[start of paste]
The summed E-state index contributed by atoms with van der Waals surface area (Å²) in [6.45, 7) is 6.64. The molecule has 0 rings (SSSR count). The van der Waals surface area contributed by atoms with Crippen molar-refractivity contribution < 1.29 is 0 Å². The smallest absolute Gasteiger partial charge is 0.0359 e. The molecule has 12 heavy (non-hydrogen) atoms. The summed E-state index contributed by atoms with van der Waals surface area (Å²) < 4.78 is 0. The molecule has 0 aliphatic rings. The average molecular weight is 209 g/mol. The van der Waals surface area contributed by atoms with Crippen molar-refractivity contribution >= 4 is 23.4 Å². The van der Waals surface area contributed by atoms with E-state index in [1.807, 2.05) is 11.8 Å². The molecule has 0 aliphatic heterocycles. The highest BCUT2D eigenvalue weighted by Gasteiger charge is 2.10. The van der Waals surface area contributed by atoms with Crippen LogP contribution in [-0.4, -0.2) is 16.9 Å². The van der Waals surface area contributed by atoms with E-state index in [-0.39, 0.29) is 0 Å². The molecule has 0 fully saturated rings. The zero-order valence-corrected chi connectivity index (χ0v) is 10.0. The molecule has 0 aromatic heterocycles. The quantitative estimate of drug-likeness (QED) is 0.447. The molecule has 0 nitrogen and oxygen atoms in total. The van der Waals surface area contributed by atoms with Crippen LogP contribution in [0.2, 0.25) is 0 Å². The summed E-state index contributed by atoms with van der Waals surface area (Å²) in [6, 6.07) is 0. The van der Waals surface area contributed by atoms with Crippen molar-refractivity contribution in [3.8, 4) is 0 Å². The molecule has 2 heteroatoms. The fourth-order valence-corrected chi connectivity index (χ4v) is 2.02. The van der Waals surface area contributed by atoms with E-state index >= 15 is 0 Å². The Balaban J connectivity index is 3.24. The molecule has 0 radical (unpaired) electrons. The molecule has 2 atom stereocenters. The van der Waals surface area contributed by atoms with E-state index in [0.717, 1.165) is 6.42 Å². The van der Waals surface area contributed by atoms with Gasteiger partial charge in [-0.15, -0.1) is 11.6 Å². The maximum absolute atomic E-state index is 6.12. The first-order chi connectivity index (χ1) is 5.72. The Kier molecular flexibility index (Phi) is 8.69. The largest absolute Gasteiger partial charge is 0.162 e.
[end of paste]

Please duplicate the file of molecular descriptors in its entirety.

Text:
The summed E-state index contributed by atoms with van der Waals surface area (Å²) in [6.45, 7) is 6.64. The molecule has 0 rings (SSSR count). The van der Waals surface area contributed by atoms with Crippen molar-refractivity contribution < 1.29 is 0 Å². The smallest absolute Gasteiger partial charge is 0.0359 e. The molecule has 12 heavy (non-hydrogen) atoms. The summed E-state index contributed by atoms with van der Waals surface area (Å²) < 4.78 is 0. The molecule has 0 aliphatic rings. The average molecular weight is 209 g/mol. The van der Waals surface area contributed by atoms with Crippen molar-refractivity contribution >= 4 is 23.4 Å². The van der Waals surface area contributed by atoms with E-state index in [1.807, 2.05) is 11.8 Å². The molecule has 0 aliphatic heterocycles. The highest BCUT2D eigenvalue weighted by Gasteiger charge is 2.10. The van der Waals surface area contributed by atoms with Crippen LogP contribution in [-0.4, -0.2) is 16.9 Å². The van der Waals surface area contributed by atoms with E-state index in [-0.39, 0.29) is 0 Å². The molecule has 0 fully saturated rings. The zero-order valence-corrected chi connectivity index (χ0v) is 10.0. The molecule has 0 aromatic heterocycles. The quantitative estimate of drug-likeness (QED) is 0.447. The molecule has 0 nitrogen and oxygen atoms in total. The van der Waals surface area contributed by atoms with Crippen LogP contribution in [0.2, 0.25) is 0 Å². The summed E-state index contributed by atoms with van der Waals surface area (Å²) in [6, 6.07) is 0. The van der Waals surface area contributed by atoms with Crippen molar-refractivity contribution in [3.8, 4) is 0 Å². The molecule has 2 heteroatoms. The fourth-order valence-corrected chi connectivity index (χ4v) is 2.02. The van der Waals surface area contributed by atoms with E-state index >= 15 is 0 Å². The Balaban J connectivity index is 3.24. The molecule has 0 radical (unpaired) electrons. The molecule has 2 atom stereocenters. The van der Waals surface area contributed by atoms with E-state index in [0.717, 1.165) is 6.42 Å². The van der Waals surface area contributed by atoms with Gasteiger partial charge in [-0.15, -0.1) is 11.6 Å². The maximum absolute atomic E-state index is 6.12. The first-order chi connectivity index (χ1) is 5.72. The Kier molecular flexibility index (Phi) is 8.69. The largest absolute Gasteiger partial charge is 0.162 e.